What is the secret to the unparalleled success that keeps Amazon growing while so many traditional retailers are shutting their doors?
Wharton marketing professor Barbara Kahn, director of the School’s Baker Retailing Centre, and Mark Cohen, director of retail studies at Columbia University, recently joined the Knowledge@Wharton Show on Sirius XM channel 111 to discuss what’s driving Amazon’s success. Following are key takeaways from the conversation.1. It’s not the product; it’s the experience
Amazon has expressed a mission to take over the retail world, and it seems to be working. While the company’s chief executive officer, Jeff Bezos, was criticised years ago for plowing profits back into the digital platform, that strategy has given the company the ability to sell virtually anything that can be shipped anywhere.
“Their model is [that] the product is almost a commodity,” Kahn notes. “They can control those products, but what they’re differentiating on is the retail experience and technology. So, they take out all the pain points in shopping, and they lock you in. Amazon Prime is the perfect example.”
She notes that Prime, a subscription service that offers free or low-cost shipping to members, creates incredible loyalty among customers who prefer the ease and convenience.
Another way Amazon builds customer loyalty is through pricing. Its staggering assortment of goods enables it to offer everyday low prices, so shoppers don’t have to watch for a sale.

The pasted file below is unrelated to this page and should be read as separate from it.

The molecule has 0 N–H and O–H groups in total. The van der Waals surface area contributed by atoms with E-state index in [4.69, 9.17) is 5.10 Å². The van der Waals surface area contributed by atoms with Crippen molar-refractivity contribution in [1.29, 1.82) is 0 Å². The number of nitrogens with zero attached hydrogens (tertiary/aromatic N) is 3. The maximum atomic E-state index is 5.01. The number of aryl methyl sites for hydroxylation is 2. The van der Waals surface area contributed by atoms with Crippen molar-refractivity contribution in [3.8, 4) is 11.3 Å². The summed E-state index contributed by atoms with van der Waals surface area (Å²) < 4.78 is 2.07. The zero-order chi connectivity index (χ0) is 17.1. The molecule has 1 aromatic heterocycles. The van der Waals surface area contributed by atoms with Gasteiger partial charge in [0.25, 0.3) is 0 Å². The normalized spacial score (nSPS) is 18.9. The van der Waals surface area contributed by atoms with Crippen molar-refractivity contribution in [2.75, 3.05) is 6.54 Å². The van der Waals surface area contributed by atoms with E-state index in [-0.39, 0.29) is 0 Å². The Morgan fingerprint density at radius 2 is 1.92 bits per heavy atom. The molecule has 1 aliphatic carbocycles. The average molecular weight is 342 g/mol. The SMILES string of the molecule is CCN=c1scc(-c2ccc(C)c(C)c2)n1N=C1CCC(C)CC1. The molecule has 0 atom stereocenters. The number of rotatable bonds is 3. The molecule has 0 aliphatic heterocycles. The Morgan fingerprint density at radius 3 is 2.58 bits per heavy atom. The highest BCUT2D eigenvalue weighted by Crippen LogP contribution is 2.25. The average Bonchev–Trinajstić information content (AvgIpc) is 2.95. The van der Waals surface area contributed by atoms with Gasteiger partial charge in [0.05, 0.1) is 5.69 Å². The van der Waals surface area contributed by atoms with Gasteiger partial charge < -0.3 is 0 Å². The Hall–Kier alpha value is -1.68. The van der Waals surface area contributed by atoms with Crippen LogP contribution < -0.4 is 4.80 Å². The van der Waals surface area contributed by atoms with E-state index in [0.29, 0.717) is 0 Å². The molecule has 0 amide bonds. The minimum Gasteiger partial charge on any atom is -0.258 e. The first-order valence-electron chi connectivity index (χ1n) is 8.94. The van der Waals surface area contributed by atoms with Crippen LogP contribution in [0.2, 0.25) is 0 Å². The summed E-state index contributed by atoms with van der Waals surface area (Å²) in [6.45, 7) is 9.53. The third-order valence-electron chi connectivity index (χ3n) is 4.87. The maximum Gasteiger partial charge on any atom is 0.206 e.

“They take out the cognitive dissonance that’s increasingly infecting department store customers who shop and wonder whether today’s the day they should buy something because tomorrow or the next day they might see it at a lower price,” Cohen says. 2. Amazon is annihilating the competition with customer service
There’s a persistent belief that when it comes to clothing, customers prefer to try, touch and feel the garments before they purchase. But more and more consumers are willing to forgo that option for Amazon’s ease.
“The old thought is, ‘retail is detail,’ and they are practicing that at an extraordinary high level,” Cohen says, referring to Amazon’s customer service. “They’re killing legacy retailers who basically have been dropping the ball for years on the basis of poor assortment, poor price strategy and terrible presentation. I think customers, for the most part, will want to touch and feel and try things, but the experience in stores is so abhorrent to so many customers that they’d just as soon not.”
Kahn notes that the outliers in retail are stores that have managed to stay successful by hyper-focusing on improved customer relations. Nordstrom is one such retailer; Costco is another. If customers are going to spend precious time trudging through a store, they want the process to be pleasant and the sales associates to be attentive.
That’s simply not the case in most brick-and-mortar stores anymore, Cohen says.
“Too many of our legacy retailers are full of dispirited employees,” he says. “The stores don’t look crisp and clean, and they’re not well-merchandised, so the malaise that is expanding is really frightening.” 3. Legacy retailers need a new strategy, and they need it fast